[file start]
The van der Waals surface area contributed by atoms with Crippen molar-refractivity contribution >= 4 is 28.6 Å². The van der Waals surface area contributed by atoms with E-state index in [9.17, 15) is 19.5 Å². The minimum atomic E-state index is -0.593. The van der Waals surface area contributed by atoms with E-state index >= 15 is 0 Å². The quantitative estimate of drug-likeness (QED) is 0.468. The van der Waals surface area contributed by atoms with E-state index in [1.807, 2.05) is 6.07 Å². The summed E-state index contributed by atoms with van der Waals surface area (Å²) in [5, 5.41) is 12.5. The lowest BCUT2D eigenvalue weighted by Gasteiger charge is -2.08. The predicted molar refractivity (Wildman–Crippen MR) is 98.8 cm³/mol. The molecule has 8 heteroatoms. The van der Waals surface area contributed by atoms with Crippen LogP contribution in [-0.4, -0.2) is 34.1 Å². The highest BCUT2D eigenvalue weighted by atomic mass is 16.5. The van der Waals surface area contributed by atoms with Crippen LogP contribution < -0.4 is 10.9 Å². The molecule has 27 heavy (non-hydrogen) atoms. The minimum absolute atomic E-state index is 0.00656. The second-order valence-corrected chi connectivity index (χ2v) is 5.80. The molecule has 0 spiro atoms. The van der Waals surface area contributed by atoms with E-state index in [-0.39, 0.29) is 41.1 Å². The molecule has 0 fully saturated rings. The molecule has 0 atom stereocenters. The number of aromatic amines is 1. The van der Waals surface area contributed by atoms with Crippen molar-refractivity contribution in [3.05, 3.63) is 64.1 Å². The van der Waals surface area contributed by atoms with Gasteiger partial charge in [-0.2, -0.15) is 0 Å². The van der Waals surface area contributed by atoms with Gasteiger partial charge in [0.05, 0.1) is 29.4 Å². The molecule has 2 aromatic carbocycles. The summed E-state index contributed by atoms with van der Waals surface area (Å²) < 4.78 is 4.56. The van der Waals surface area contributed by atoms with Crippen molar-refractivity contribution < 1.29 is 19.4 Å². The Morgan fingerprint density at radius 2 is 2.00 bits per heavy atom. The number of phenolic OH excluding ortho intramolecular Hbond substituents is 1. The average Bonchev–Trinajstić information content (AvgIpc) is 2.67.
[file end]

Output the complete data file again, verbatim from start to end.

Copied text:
The van der Waals surface area contributed by atoms with Crippen molar-refractivity contribution >= 4 is 28.6 Å². The van der Waals surface area contributed by atoms with E-state index in [9.17, 15) is 19.5 Å². The minimum atomic E-state index is -0.593. The van der Waals surface area contributed by atoms with E-state index >= 15 is 0 Å². The quantitative estimate of drug-likeness (QED) is 0.468. The van der Waals surface area contributed by atoms with E-state index in [1.807, 2.05) is 6.07 Å². The summed E-state index contributed by atoms with van der Waals surface area (Å²) in [5, 5.41) is 12.5. The lowest BCUT2D eigenvalue weighted by Gasteiger charge is -2.08. The predicted molar refractivity (Wildman–Crippen MR) is 98.8 cm³/mol. The molecule has 8 heteroatoms. The van der Waals surface area contributed by atoms with Crippen LogP contribution in [-0.4, -0.2) is 34.1 Å². The highest BCUT2D eigenvalue weighted by atomic mass is 16.5. The van der Waals surface area contributed by atoms with Crippen LogP contribution < -0.4 is 10.9 Å². The molecule has 27 heavy (non-hydrogen) atoms. The minimum absolute atomic E-state index is 0.00656. The second-order valence-corrected chi connectivity index (χ2v) is 5.80. The molecule has 0 spiro atoms. The van der Waals surface area contributed by atoms with E-state index in [-0.39, 0.29) is 41.1 Å². The molecule has 0 fully saturated rings. The molecule has 0 atom stereocenters. The number of aromatic amines is 1. The van der Waals surface area contributed by atoms with Crippen molar-refractivity contribution in [3.05, 3.63) is 64.1 Å². The van der Waals surface area contributed by atoms with Gasteiger partial charge in [-0.2, -0.15) is 0 Å². The van der Waals surface area contributed by atoms with Gasteiger partial charge in [0.05, 0.1) is 29.4 Å². The molecule has 2 aromatic carbocycles. The summed E-state index contributed by atoms with van der Waals surface area (Å²) < 4.78 is 4.56. The van der Waals surface area contributed by atoms with Crippen molar-refractivity contribution < 1.29 is 19.4 Å². The Morgan fingerprint density at radius 2 is 2.00 bits per heavy atom. The number of phenolic OH excluding ortho intramolecular Hbond substituents is 1. The average Bonchev–Trinajstić information content (AvgIpc) is 2.67.